La plupart d’entre vous utilisent des routes locales pour se retrouver sur l’autoroute lorsque vient le temps de faire de plus grandes distances. Quand vous amenez vos enfants à l’école, vous empruntez des routes piétonnes ou vous utilisez les voitures en utilisant les routes et les boulevards. Vous vous rendez à vos rendez-vous médicaux en transport, en taxi ou bien en voiture en utilisant les routes principales et les grandes artères.

À Kapuskasing, pour toutes les activités quotidiennes, on prend l’autoroute 11. On l’utilise chaque jour. Qui d’autre l’utilise? À peu près tout le monde qui traverse l’Ontario, incluant les transports commerciaux effectués en semi-remorques.

Nos lois actuelles en Ontario manquent d’attention et c’est la réalité. Avec l’hiver qui arrive, c’est le temps de trouver des solutions et de mettre en place des lois pour augmenter la sécurité des autoroutes en Ontario.

Chronic obstructive pulmonary disease / Upper Canada Child Care

Mr. Logan Kanapathi: After my private member’s bill, Bill 157, received royal assent in 2021, I am pleased to recognize Wednesday, November 15, as the second COPD Awareness Day in Ontario. Chronic obstructive pulmonary disease, or COPD, is a progressive but incurable lung disease characterized by a narrowing of the airways that makes breathing increasingly difficult as the disease worsens. I encourage everyone to educate yourself on the risks of COPD and to be proactive in maintaining good lung health.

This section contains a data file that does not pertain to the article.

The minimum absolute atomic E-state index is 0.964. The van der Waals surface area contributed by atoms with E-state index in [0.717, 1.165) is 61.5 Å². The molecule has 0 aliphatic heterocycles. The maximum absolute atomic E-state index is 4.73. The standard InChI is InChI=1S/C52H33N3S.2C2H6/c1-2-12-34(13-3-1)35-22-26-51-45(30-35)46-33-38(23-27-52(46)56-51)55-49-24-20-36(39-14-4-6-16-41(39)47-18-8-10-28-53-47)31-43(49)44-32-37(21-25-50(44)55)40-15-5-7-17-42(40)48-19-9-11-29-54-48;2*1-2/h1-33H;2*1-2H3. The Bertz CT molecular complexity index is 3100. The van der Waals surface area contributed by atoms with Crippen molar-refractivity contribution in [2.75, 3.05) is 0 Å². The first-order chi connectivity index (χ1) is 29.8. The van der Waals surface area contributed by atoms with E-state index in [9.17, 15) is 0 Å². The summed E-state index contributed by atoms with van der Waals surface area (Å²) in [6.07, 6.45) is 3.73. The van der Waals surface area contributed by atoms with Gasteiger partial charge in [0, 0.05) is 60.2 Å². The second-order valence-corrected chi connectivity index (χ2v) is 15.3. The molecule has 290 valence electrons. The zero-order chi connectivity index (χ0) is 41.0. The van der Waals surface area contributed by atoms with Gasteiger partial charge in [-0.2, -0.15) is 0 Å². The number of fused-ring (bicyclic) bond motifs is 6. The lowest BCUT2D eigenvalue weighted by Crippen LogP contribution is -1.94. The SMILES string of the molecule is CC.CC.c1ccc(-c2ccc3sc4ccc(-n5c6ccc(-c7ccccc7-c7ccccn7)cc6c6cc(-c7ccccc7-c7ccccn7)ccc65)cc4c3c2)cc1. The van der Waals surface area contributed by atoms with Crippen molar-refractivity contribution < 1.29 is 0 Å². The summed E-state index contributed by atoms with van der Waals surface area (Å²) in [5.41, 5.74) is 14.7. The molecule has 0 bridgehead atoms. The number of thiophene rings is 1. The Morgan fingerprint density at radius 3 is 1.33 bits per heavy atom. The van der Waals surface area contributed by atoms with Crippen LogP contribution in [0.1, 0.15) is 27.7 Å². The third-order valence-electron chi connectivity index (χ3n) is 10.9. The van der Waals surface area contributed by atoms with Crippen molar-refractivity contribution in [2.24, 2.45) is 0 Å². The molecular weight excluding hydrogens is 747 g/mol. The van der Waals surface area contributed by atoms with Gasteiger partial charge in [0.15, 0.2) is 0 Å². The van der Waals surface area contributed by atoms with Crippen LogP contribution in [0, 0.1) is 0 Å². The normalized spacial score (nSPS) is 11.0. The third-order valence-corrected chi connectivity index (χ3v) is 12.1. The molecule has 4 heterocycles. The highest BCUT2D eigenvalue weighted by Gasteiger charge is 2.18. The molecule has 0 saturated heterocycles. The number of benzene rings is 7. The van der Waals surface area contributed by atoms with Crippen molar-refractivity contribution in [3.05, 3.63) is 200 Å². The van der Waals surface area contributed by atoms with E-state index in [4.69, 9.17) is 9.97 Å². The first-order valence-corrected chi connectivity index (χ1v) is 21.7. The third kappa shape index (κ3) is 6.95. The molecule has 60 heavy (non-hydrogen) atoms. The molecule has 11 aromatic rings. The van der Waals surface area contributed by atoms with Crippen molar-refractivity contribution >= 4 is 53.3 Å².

1020

Mr. Speaker, last week, I had the pleasure of attending the opening ceremony for Upper Canada Child Care’s new child care centre at St. Rene Goupil–St. Luke Catholic Elementary School in my riding of Markham–Thornhill, alongside the Minister of Education. As the African proverb goes, “It takes a village to raise a child,” and in this case, it truly does. The York region Catholic board, Upper Canada Child Care, dedicated staff, supportive parents, the Ontario government and the federal government have joined forces to provide essential care.

Thank you to the Minister of Education and his leadership, and to our government for investing $3.9 million in child care, and for making childcare more affordable and accessible for Ontarians.

Welland Food Drive

Mr. Jeff Burch: This Saturday, November 4, in my riding, the Hope Centre, Open Arms Mission and the Salvation Army will come together for the 32nd annual Welland Food Drive. Residents and businesses able to donate are encouraged to give online or donate food at their doorstep. Once collected, donations are sorted at Club Richelieu.